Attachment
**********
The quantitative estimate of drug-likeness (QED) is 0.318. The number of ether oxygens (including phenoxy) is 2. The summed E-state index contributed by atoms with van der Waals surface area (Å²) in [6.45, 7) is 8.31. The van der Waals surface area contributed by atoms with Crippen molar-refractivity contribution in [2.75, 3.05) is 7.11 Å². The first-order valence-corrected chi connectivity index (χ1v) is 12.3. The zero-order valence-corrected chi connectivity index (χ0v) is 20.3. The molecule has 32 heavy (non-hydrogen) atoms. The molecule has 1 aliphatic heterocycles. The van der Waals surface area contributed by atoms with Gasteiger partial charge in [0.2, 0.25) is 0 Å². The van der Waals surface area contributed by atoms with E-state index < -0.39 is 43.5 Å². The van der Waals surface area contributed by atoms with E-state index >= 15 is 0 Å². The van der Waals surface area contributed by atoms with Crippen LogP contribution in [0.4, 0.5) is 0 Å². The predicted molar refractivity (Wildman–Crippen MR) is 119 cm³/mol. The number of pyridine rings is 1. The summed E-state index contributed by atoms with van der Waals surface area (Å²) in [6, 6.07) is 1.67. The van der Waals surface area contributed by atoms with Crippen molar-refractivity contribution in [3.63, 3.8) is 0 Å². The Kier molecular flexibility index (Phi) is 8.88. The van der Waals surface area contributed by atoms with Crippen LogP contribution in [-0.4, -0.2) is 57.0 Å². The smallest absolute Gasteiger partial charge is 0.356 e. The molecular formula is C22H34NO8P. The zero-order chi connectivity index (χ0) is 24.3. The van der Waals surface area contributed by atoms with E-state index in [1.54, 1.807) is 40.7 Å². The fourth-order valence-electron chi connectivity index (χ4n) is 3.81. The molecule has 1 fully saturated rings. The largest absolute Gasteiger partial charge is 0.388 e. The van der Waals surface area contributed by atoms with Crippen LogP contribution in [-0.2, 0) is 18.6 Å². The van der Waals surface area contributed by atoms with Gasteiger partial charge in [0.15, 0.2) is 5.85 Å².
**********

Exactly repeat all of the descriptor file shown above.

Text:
The quantitative estimate of drug-likeness (QED) is 0.318. The number of ether oxygens (including phenoxy) is 2. The summed E-state index contributed by atoms with van der Waals surface area (Å²) in [6.45, 7) is 8.31. The van der Waals surface area contributed by atoms with Crippen molar-refractivity contribution in [2.75, 3.05) is 7.11 Å². The first-order valence-corrected chi connectivity index (χ1v) is 12.3. The zero-order valence-corrected chi connectivity index (χ0v) is 20.3. The molecule has 32 heavy (non-hydrogen) atoms. The molecule has 1 aliphatic heterocycles. The van der Waals surface area contributed by atoms with Gasteiger partial charge in [0.2, 0.25) is 0 Å². The van der Waals surface area contributed by atoms with E-state index < -0.39 is 43.5 Å². The van der Waals surface area contributed by atoms with E-state index >= 15 is 0 Å². The van der Waals surface area contributed by atoms with Crippen LogP contribution in [0.4, 0.5) is 0 Å². The predicted molar refractivity (Wildman–Crippen MR) is 119 cm³/mol. The number of pyridine rings is 1. The summed E-state index contributed by atoms with van der Waals surface area (Å²) in [6, 6.07) is 1.67. The van der Waals surface area contributed by atoms with Crippen molar-refractivity contribution in [3.63, 3.8) is 0 Å². The Kier molecular flexibility index (Phi) is 8.88. The van der Waals surface area contributed by atoms with Crippen LogP contribution in [-0.4, -0.2) is 57.0 Å². The smallest absolute Gasteiger partial charge is 0.356 e. The molecular formula is C22H34NO8P. The zero-order chi connectivity index (χ0) is 24.3. The van der Waals surface area contributed by atoms with E-state index in [1.54, 1.807) is 40.7 Å². The fourth-order valence-electron chi connectivity index (χ4n) is 3.81. The molecule has 1 fully saturated rings. The largest absolute Gasteiger partial charge is 0.388 e. The van der Waals surface area contributed by atoms with Crippen LogP contribution in [-0.2, 0) is 18.6 Å². The van der Waals surface area contributed by atoms with Gasteiger partial charge in [0.15, 0.2) is 5.85 Å².